A Disorder Distorted: The misconceptions of OCD

If you were to take a look at the desk where I am writing this, you would see sheets of paper spread out with no organization, random textbooks from past semesters lying around, pens dried of their ink rolling all over the faux wood, and a paperweight shaped like a typewriter that has been turned on its side and is full of dust. Don’t even get me started about the innards of my backpack or the front seat of my Honda Civic.
Does this sound to you like someone with obsessive-compulsive disorder (OCD)? Probably not. When my therapist told me that she wanted me to take a diagnostic test for OCD, I was taken aback. I was messy, cluttery, and notoriously disorganized. I didn’t hate cleaning, but I certainly wasn’t a fan of it.
When we think of obsessive-compulsive disorder, our initial impression comes from pop culture references that have made the disorder seem like it is simply a penchant for being clean and neat. We might also hear the frequent jokes people make about being “so OCD” when they say they want their shirt buttons to line up just right. If that’s all OCD is, who wouldn’t want to be “a little OCD,” like some people claim we all are.
As a result, and like so many other mental health conditions, OCD is misunderstood. The National Institute of Mental Health’s website defines obsessive-compulsive disorder as a common, chronic, and long-lasting disorder in which a person has uncontrollable, reoccurring thoughts (obsessions) and/or behaviors (compulsions) that a sufferer feels the urge to repeat continuously. From this definition alone, it should be apparent that this is something distinct from a mere fondness for cleaning.
My therapist took the time to explain to me a version of this definition, but I still felt hesitant to take the diagnostic test, called the Yale-Brown Obsessive Compulsive Survey (Y-BOCS). I had been dealing with intrusive thoughts for months, and they were getting to be severe in terms of frequency and the distress they were causing me. However, I didn’t see myself as being a “typical” person with OCD given my messiness.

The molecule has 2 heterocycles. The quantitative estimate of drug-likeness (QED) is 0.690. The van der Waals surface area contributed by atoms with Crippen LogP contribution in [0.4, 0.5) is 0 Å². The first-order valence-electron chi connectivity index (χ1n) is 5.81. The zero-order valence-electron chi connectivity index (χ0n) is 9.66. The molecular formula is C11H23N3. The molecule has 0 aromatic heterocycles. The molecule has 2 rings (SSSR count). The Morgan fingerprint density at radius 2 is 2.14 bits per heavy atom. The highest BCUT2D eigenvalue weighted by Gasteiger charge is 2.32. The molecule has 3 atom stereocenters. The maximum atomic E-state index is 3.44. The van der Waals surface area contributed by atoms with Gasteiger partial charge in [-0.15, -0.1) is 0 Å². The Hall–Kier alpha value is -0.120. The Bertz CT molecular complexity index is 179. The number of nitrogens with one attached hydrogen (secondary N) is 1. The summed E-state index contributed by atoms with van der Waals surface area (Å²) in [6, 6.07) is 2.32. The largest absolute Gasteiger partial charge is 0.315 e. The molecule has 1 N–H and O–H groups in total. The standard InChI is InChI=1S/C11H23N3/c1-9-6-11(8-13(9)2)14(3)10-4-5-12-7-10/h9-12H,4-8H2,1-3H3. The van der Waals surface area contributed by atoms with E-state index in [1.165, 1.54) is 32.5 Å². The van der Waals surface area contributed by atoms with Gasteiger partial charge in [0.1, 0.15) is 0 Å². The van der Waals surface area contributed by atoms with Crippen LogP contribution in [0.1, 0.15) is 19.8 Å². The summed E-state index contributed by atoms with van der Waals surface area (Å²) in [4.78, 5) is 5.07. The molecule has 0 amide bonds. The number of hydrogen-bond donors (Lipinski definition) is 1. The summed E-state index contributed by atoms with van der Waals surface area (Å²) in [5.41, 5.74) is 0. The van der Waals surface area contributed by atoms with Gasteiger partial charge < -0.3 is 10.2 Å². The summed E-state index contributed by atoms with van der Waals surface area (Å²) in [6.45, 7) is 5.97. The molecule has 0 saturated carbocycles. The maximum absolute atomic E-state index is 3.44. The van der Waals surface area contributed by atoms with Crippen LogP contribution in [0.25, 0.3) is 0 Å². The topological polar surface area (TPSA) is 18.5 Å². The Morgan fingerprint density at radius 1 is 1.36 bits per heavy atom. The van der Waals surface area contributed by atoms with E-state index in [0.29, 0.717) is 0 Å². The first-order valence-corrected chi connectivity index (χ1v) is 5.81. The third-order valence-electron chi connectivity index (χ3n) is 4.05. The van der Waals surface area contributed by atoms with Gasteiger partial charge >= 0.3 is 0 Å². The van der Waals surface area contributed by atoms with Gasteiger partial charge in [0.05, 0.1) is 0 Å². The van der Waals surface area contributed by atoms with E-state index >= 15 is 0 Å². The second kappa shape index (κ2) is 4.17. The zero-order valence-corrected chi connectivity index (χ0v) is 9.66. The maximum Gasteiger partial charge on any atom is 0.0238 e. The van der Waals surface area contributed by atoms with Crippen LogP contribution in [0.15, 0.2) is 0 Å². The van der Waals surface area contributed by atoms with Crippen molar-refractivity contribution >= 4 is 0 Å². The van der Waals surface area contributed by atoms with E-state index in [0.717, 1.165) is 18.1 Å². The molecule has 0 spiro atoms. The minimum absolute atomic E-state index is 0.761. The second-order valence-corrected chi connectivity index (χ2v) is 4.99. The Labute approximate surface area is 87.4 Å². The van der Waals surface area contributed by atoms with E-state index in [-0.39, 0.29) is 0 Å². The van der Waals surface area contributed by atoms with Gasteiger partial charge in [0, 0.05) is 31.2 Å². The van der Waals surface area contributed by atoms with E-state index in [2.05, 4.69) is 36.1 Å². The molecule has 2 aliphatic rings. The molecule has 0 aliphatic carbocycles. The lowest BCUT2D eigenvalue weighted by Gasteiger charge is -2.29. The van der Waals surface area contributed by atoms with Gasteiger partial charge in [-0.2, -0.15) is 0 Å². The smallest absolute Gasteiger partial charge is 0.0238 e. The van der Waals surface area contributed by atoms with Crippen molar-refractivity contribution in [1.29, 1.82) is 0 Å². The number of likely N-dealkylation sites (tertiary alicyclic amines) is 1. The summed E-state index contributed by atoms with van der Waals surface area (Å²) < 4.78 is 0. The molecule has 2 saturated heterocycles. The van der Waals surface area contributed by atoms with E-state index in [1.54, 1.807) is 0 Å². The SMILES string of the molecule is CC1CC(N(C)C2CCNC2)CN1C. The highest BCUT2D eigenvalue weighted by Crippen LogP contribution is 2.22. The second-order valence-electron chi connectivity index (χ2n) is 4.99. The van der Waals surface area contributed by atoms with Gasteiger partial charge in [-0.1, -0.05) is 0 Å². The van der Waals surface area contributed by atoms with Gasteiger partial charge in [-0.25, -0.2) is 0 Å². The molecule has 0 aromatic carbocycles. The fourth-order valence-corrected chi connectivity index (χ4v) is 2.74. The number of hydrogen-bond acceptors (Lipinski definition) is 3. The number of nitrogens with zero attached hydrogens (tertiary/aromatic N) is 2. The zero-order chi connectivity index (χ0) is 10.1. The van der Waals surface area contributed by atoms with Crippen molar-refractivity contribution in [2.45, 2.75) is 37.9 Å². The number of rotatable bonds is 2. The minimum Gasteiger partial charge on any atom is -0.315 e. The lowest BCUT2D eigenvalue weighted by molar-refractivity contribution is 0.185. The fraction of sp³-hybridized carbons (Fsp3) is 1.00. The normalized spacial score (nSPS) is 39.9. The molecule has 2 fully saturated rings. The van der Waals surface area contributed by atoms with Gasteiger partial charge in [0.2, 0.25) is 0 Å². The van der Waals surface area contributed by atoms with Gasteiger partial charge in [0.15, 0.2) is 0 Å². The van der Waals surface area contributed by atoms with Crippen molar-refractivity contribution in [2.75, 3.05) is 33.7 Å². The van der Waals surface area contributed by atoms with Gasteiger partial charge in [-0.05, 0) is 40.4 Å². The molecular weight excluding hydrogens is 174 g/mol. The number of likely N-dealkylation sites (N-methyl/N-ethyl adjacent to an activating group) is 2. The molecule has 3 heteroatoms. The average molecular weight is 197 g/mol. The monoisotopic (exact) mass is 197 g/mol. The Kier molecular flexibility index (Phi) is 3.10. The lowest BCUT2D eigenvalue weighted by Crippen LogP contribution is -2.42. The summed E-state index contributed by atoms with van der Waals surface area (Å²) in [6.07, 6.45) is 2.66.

Fortunately, my therapist was able to go over with me how my perception of OCD could be skewed by popular ideas of the disorder, and I soon realized that taking the Y-BOCS would be the best direction going forward for my mental health.
About one in a hundred adults in the U.S. have obsessive-compulsive disorder, which means there are hundreds of thousands of people facing the same stigma and misunderstandings that I have had to endure.
The biggest harm, in my view, that the popular view of OCD creates is that it potentially prevents a sufferer from seeking treatment.
Another issue is that even if someone is able to get treatment in spite of the stigma, their loved ones and friends might not be supportive because they buy into the myths. A sufferer might hear the same tired jokes about the disorder or the usual pop culture tropes distorting OCD and end up questioning if they should continue getting treatment.
Dealing with untreated OCD could have serious consequences. The Australian mental health organization SANE mentions that those with OCD face a risk of ending their life ten times the rate of the general population. In addition, those suffering from OCD are five times more likely to attempt to end their life. As a result, it’s imperative that those with OCD are able to find treatment for their symptoms. At the same time, society needs to end the stigma and skewed perception of this disorder.
It would be helpful if people realized that obsessive-compulsive disorder is not a personality quirk. Research suggests that there could be real brain differences between those with and without OCD. According to the International OCD Foundation, those who suffer from OCD may have problems in terms of their brain communication wiring; the Foundation also mentions that there is likely a genetic component to the development of the disorder.
Another topic I wish more people would understand concerning OCD is the nature of obsessions. Obsessions can relate to a vast slew of concepts: relationships, harming oneself, sex, harming others, health, and morality are some of the more common obsessions. There are individuals with OCD who compulsively clean; however, they do not want to clean—they feel like they must clean to alleviate the obsessive, intrusive thoughts they suffer from relating to germs and contamination. Unfortunately, and paradoxically, the more an individual tries to perform compulsions, the worse the obsessions develop. This leads to more compulsions, which can then start to interfere and even derail a sufferer’s life.
This last point relates to another misconception I want to dispel—that it is okay to reassure someone with OCD about their obsessions. People think reassurance is acceptable because, after all, you are making another person feel better in the short-term.
However, if you know someone with OCD, please do not reassure them.
A major part of treating OCD involves getting used to uncertainty, and so sufferers of OCD need to accept that perhaps whatever it is they have obsessions on might be true: they might be an evil person, their significant other might not really love them, they could die the next day from germs on that doorknob they just touched.
Overall, I hope this article has been both informational and inspirational. Those without OCD can help us with the disorder by fighting against the misconceptions that have slowly surrounded what we face. Removing these myths and stigmatizations can help encourage those with OCD to seek treatment, knowing that their mental health concerns are valid.